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Farley, S. M. (2004). Conservation genetics of the snapping turtle (elseya sp.): an assessment of genetic diversity and population structure. Unpublished thesis , University of Canberra, Canberra. 
Added by: Sarina Wunderlich (18 Nov 2012 17:43:23 UTC)
Resource type: Thesis/Dissertation
BibTeX citation key: Farley2004
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Categories: General
Keywords: Australien = Australia, Genetik = genetics, Habitat = habitat, Schildkröten = turtles + tortoises, Systematik = taxonomy
Creators: Farley
Publisher: University of Canberra (Canberra)
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Abstract     
Elseya sp. is an undescribed species of freshwater turtle that is endemic to the Burnett, Mary and Fitzroy Rivers in Queensland. This species is highly vulnerable to disturbance associated with water infrastructure development due to its restricted distribution and specialised dietary, habitat and physiological requirements. Ecological and demographic data, in conjunction with genetic data can help managers to determine appropriate conservation management strategies that will allow sufficient opportunities for Elseya sp. to persist in these rivers. Genetic studies can contribute knowledge towards understanding the factors that may affect biodiversity, specifically in relation to the loss of genetic diversity and the implications that this could have on the persistence of species in their natural habitat. The maintenance of genetic diversity is important because it represents the evolutionary potential of a species (Frankham et al., 2002). This study aims to provide additional information at the population level that can be used to preserve local and regional variation within the three river systems that would otherwise be lost as a result of development. The analysis of five nuclear microsatellite loci was used to assess the genetic diversity and structure present among and within sample populations of Elseya sp. Analysis has indicated that the Fitzroy catchment contains the highest degree of genetic diversity, followed by the Burnett and Mary catchments. Limited genetic structure was detected within the Burnett catchment, with similar results obtained within the Mary catchment. In contrast, there was significant genetic structure detected within the Fitzroy catchment (p < 0.01). Among catchments there was significant genetic differentiation between the Fitzroy and the Burnett catchment (FST = 0.348, p < 0.01; RST = 0.075, p < 0.05) and the Fitzroy and the Mary catchment (FST = 0.302, p <0.01; RST = 0.052, p < 0.05). Less genetic differentiation was detected between the Burnett and Mary catchments (FST = 0.028, p < 0.01). Gene flow was limited between the Fitzroy catchment and the Burnett and Mary catchments, but was higher between the Burnett and Mary catchments. The results obtained from this study will provide a framework to assist in the development of management strategies that incorporate the conservation of genetic diversity.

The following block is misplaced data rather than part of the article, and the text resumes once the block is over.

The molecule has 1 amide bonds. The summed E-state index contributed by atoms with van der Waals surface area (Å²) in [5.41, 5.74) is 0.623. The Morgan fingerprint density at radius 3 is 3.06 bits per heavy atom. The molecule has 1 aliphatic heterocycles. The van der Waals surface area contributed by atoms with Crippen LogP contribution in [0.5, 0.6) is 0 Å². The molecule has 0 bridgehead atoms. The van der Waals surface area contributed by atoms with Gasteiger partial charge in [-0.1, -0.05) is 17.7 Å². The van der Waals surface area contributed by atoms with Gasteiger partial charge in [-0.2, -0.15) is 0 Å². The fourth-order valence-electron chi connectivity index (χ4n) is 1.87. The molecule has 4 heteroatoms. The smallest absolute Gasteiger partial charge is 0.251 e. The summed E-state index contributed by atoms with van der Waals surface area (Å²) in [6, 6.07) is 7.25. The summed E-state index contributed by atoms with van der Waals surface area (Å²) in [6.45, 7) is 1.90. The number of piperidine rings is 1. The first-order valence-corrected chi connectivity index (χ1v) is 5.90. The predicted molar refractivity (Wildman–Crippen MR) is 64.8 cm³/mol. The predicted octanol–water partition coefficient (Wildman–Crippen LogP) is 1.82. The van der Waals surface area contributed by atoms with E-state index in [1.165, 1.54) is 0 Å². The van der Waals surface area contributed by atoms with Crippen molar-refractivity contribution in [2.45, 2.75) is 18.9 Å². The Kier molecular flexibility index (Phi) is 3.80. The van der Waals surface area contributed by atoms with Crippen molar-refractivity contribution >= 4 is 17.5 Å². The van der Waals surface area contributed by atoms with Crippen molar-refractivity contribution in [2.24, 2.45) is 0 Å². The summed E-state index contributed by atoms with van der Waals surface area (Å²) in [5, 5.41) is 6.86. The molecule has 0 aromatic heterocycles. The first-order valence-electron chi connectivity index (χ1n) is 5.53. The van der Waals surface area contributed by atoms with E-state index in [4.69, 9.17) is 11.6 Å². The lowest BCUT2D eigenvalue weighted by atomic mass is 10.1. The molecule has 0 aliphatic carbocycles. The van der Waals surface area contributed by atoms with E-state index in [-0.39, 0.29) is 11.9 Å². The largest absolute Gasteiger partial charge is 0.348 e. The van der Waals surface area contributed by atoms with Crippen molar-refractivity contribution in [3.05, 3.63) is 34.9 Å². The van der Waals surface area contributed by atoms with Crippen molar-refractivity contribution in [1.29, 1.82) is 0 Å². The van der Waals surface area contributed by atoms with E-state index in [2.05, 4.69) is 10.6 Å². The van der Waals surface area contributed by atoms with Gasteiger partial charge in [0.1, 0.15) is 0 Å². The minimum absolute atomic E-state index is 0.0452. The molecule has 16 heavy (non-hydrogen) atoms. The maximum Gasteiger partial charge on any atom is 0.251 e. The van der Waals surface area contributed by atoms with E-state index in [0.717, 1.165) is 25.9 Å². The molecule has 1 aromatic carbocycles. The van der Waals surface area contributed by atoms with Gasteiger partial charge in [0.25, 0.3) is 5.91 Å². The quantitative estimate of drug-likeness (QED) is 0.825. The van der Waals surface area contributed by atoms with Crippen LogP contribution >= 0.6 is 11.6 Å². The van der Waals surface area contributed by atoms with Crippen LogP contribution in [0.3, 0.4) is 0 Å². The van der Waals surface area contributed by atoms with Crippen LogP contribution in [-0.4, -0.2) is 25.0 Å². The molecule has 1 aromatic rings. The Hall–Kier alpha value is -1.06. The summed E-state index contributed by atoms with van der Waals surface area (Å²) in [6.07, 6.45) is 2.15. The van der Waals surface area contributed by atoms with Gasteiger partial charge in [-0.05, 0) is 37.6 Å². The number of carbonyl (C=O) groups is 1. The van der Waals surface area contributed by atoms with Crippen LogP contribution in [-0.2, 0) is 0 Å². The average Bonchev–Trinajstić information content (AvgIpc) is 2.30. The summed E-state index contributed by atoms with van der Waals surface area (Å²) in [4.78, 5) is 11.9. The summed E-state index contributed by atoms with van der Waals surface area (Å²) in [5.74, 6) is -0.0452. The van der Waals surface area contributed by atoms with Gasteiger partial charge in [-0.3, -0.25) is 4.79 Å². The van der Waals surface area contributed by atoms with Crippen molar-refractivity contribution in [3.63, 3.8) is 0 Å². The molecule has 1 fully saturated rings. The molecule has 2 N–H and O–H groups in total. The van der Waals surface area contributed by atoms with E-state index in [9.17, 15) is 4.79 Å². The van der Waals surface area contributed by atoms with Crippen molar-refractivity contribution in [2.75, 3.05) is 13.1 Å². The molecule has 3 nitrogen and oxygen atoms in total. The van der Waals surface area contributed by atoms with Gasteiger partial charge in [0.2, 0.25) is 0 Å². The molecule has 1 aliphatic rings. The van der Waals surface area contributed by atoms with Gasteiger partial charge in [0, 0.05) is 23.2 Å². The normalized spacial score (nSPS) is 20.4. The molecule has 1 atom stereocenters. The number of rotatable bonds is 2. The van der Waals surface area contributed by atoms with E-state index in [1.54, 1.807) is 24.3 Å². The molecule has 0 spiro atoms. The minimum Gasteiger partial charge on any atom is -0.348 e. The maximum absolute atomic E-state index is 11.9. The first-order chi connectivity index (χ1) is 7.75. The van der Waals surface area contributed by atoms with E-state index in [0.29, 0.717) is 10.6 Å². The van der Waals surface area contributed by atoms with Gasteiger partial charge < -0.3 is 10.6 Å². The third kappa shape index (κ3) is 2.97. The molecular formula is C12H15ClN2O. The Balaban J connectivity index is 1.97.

Added by: Sarina Wunderlich  
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